Released September 6
Deadly People Records
On the west coast of Norway lies the idyllic city of Bergen, a place that has introduced the world to some of the finer shades of the Scandinavian pop scene.
With Kings of Convenience, Røyksopp and Ida Maria all paying their dues in Norway’s second largest city, it’s now the turn of The Megaphonic Thrift to set tongues wagging and bring yet more musical credentials to north Europe.
Labelled as something of a ‘supergroup’, The Megaphonic Thrift have borrowed from Casiokids, the Low Frequency In Stereo and Stereo 21 to form a hard working touring machine that are setting souls alight with their angular riffage, hi-speed drums and garage rock credentials.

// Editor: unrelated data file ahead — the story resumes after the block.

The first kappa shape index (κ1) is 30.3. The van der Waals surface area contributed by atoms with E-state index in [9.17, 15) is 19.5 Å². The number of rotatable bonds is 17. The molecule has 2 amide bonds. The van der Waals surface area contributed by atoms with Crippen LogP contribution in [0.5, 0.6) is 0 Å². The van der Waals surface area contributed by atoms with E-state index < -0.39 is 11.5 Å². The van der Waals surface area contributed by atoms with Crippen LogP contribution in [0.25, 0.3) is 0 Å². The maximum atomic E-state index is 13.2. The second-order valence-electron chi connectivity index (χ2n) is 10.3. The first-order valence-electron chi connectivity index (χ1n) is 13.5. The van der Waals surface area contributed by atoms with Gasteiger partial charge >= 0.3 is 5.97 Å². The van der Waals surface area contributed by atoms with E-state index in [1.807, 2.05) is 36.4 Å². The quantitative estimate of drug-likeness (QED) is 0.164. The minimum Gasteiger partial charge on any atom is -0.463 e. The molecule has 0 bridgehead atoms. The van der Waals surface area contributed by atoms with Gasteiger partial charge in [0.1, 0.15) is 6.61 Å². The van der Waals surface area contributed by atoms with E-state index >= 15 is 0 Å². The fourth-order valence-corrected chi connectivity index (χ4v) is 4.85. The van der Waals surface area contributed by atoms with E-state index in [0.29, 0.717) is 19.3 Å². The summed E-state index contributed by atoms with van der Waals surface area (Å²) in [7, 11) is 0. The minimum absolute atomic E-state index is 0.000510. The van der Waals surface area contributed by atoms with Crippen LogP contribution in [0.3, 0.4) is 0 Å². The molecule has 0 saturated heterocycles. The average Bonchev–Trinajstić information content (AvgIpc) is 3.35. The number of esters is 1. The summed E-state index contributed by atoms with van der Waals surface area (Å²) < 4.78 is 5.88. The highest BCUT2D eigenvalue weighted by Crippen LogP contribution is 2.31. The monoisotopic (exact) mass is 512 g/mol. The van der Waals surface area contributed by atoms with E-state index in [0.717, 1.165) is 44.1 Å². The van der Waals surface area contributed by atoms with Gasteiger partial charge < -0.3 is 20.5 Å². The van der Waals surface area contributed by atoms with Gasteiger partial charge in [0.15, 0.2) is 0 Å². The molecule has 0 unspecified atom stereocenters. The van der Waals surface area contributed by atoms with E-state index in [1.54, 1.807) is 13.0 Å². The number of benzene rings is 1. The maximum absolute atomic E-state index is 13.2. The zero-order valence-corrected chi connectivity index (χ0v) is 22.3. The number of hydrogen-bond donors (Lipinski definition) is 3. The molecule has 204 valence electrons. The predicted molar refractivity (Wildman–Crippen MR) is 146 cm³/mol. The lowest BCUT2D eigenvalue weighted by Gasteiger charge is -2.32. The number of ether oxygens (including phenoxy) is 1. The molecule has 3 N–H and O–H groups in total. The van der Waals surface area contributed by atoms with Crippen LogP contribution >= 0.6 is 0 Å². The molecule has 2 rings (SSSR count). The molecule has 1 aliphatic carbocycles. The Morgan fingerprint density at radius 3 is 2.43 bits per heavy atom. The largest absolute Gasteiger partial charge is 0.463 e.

It’s with a bang that ‘A Thousand Years Of Deconstruction’ begins as ‘Acid Blues’ rings with heavily reverbed guitars that take no prisoners while the lazy understated vocals stop the party from getting too out of hand.
‘Exploding Eyes’ relents the pace slightly, though not enough to make you sit back and sip your tea (see ‘Every Time, (Oxygen’,) as the band begin to display what they do best with a mix of fast drumming and plucky, aired out guitars that start to lift them to the heights they’re searching for.
What’s difficult about this EP and this band in general is the previously mentioned undercooked vocals. Although the muffled out of tune angst keeps the chaos in control and gives them another stamp to many of the likeminded bands that sit before them, there’s nothing inspiring, nothing to get a grip on and nothing that sets them apart.
The ideas are grand and the anthemic moments are regular but The Megaphonic Thrift don’t quite manage turn on the bright lights. 'A Thousand Years Of Deconstruction' has ambition and promise written all over it, it’s just not quite enough to put them in Bergen’s hall of fame just yet.